. As children participate in the portfolio process, they begin to reflect on and understand their own strengths and needs. This, in turn, helps them feel responsible for their own learning. Children also enjoy comparing examples of their past work with what they are doing in the present. You can help your children recognize their own progress by asking questions and commenting as they compare such things as drawings or photographs of math manipulatives, block structures, or writing samples.
A Method of Communication.
Portfolios are a collaborative effort involving teachers, children, parents, and often other family members too. They are great to share at family-teacher conferences. (You might want to involve individual children in these sharing times and together use the portfolio to illustrate efforts, progress, and achievement.) Some early childhood programs sponsor "Portfolio Days," a special time when parents and other family members come in to look at and enjoy portfolios.
Archive Important Work for Future Use and Reference.
Students are able to store most impressive items of work for future reference. With the frequency and multitude of assignments a student completes, it can be difficult to store and keep track of particular works of art, especially items created farther into the past. Depending on hosting restrictions, work can then be accessed at a later time for any purpose the student may intend it for.
Benefits of ePortfolios
opportunity to reflect on educational experiences
ability to showcase best work in digital suppository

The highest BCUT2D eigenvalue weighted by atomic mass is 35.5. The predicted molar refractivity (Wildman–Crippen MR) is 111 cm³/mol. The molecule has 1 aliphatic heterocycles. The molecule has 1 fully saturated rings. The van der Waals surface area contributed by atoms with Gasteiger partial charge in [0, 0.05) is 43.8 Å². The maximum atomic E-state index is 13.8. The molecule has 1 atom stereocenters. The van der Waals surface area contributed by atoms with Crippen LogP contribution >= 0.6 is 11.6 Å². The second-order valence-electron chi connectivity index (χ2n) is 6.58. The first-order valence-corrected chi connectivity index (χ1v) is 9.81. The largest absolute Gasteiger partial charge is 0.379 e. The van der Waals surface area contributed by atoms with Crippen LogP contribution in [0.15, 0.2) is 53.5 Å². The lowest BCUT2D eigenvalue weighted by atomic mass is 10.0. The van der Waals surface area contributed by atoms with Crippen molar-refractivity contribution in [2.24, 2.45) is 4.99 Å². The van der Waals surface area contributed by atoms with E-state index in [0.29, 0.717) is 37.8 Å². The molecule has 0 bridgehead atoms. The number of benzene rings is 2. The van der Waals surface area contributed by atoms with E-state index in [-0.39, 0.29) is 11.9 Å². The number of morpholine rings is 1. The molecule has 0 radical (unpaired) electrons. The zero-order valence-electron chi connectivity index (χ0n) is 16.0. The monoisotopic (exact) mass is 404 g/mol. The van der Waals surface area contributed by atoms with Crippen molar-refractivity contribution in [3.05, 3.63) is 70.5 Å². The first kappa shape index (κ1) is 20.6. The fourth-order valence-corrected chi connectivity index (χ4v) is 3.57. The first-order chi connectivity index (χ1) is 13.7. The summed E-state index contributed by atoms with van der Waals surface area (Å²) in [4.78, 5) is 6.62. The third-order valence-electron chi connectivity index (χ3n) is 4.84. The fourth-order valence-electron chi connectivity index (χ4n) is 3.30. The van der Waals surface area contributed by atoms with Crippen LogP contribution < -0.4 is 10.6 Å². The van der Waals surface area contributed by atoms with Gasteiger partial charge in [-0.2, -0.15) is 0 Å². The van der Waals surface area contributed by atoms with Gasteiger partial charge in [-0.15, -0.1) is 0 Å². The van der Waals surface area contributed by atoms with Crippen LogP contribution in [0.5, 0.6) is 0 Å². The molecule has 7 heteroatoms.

organized archive to store artifacts
enables integration of features like sound, music and relational links
understand and see results of intended outcomes of learning
opportunity to draw connections within curriculum
legitimizes importance of work completed
Continuous learning and assessment, students can make modifications and enhance their work from feedback
increased learning effectiveness
a means to reflect on and showcase best work
enhance and demonstrate information technology skills
reflections on artifacts as well as how they match goals and standards
make connections between formal and informal learning
learners articulate their learning goals from different perspectives
allow students to display learning in creative ways
helps connect educational goals with personal experiences
align objectives and evaluation strategies
concrete evidence of student learning
allows for more effective advising
leverage student motivation
evaluate progress on meeting institutional and state goals
artifacts serve as a vehicle for assessing learning outcomes at the course, program and institutional levels
Disadvantages/Items to Consider when Establishing an e-Portfolio System
As e-Portfolios accumulate and grow year after year they take up more server space and require more system maintenance.
How long will institutions support your e-Portfolio and to the e-Portfolio tool you utilized?
Who owns the e-Portfolio - does the institution providing the e-Portfolio system own or have certain right to students archived works? Who can make changes to the portfolio, who can use the archived documents?
How to establish a student and teacher culture where both parties understand how to effectively use an e-Portfolio system in learner centered, developmental, and reflective way? Is training needed?
What is the level of computer skills of the teachers?
What is the level of technology competency of the student and independence in using a computer?
What is the access to computers by students?
What mechanisms will be put in place and standardized to ensure evaluation of e-Portfolios is both valid, reliable, and fair?
What is the scope of the assessment? Including what is the time frame to be included in the portfolio?
How will results be linked to the curriculum?
Will student portfolios be used to assess individual students or student cohorts (i.e. graduating seniors, freshman, etc)?
Has a rubric been created to help guide student development of their e-Portfolio? Has that rubric been provided to the student? See the
wiki for tips on what characterizes and good rubric.
Will you take a teacher-centered or student-centered approach?
Five steps for developing an effective electronic portfolio: